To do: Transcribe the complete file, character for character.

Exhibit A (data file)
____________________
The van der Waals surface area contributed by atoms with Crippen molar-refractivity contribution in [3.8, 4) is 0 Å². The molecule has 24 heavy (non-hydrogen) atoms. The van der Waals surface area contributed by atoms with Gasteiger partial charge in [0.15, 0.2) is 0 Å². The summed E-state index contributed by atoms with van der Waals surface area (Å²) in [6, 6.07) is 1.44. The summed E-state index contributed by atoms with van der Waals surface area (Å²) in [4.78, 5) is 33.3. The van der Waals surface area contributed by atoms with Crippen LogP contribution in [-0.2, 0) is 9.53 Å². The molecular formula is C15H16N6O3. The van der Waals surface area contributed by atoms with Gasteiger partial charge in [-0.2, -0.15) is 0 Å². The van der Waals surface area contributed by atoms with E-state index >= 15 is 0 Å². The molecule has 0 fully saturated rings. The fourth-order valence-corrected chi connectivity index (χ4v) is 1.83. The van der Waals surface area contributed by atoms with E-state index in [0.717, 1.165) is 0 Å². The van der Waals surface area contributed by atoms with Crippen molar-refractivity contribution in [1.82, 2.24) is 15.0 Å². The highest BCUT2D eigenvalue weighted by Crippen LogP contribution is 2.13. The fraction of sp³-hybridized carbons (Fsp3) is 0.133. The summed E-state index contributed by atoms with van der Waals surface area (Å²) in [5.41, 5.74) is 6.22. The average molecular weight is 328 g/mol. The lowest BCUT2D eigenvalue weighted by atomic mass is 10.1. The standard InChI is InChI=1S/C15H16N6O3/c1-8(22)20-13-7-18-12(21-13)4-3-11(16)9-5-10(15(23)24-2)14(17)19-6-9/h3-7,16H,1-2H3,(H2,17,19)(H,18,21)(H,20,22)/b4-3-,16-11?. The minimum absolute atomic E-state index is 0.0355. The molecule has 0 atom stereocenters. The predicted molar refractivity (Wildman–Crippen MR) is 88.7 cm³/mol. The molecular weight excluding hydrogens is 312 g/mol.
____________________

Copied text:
The van der Waals surface area contributed by atoms with Crippen molar-refractivity contribution in [3.8, 4) is 0 Å². The molecule has 24 heavy (non-hydrogen) atoms. The van der Waals surface area contributed by atoms with Gasteiger partial charge in [0.15, 0.2) is 0 Å². The summed E-state index contributed by atoms with van der Waals surface area (Å²) in [6, 6.07) is 1.44. The summed E-state index contributed by atoms with van der Waals surface area (Å²) in [4.78, 5) is 33.3. The van der Waals surface area contributed by atoms with Crippen LogP contribution in [-0.2, 0) is 9.53 Å². The molecular formula is C15H16N6O3. The van der Waals surface area contributed by atoms with Gasteiger partial charge in [-0.2, -0.15) is 0 Å². The van der Waals surface area contributed by atoms with E-state index >= 15 is 0 Å². The molecule has 0 fully saturated rings. The fourth-order valence-corrected chi connectivity index (χ4v) is 1.83. The van der Waals surface area contributed by atoms with E-state index in [0.717, 1.165) is 0 Å². The van der Waals surface area contributed by atoms with Crippen molar-refractivity contribution in [1.82, 2.24) is 15.0 Å². The highest BCUT2D eigenvalue weighted by Crippen LogP contribution is 2.13. The fraction of sp³-hybridized carbons (Fsp3) is 0.133. The summed E-state index contributed by atoms with van der Waals surface area (Å²) in [5.41, 5.74) is 6.22. The average molecular weight is 328 g/mol. The lowest BCUT2D eigenvalue weighted by atomic mass is 10.1. The standard InChI is InChI=1S/C15H16N6O3/c1-8(22)20-13-7-18-12(21-13)4-3-11(16)9-5-10(15(23)24-2)14(17)19-6-9/h3-7,16H,1-2H3,(H2,17,19)(H,18,21)(H,20,22)/b4-3-,16-11?. The minimum absolute atomic E-state index is 0.0355. The molecule has 0 atom stereocenters. The predicted molar refractivity (Wildman–Crippen MR) is 88.7 cm³/mol. The molecular weight excluding hydrogens is 312 g/mol.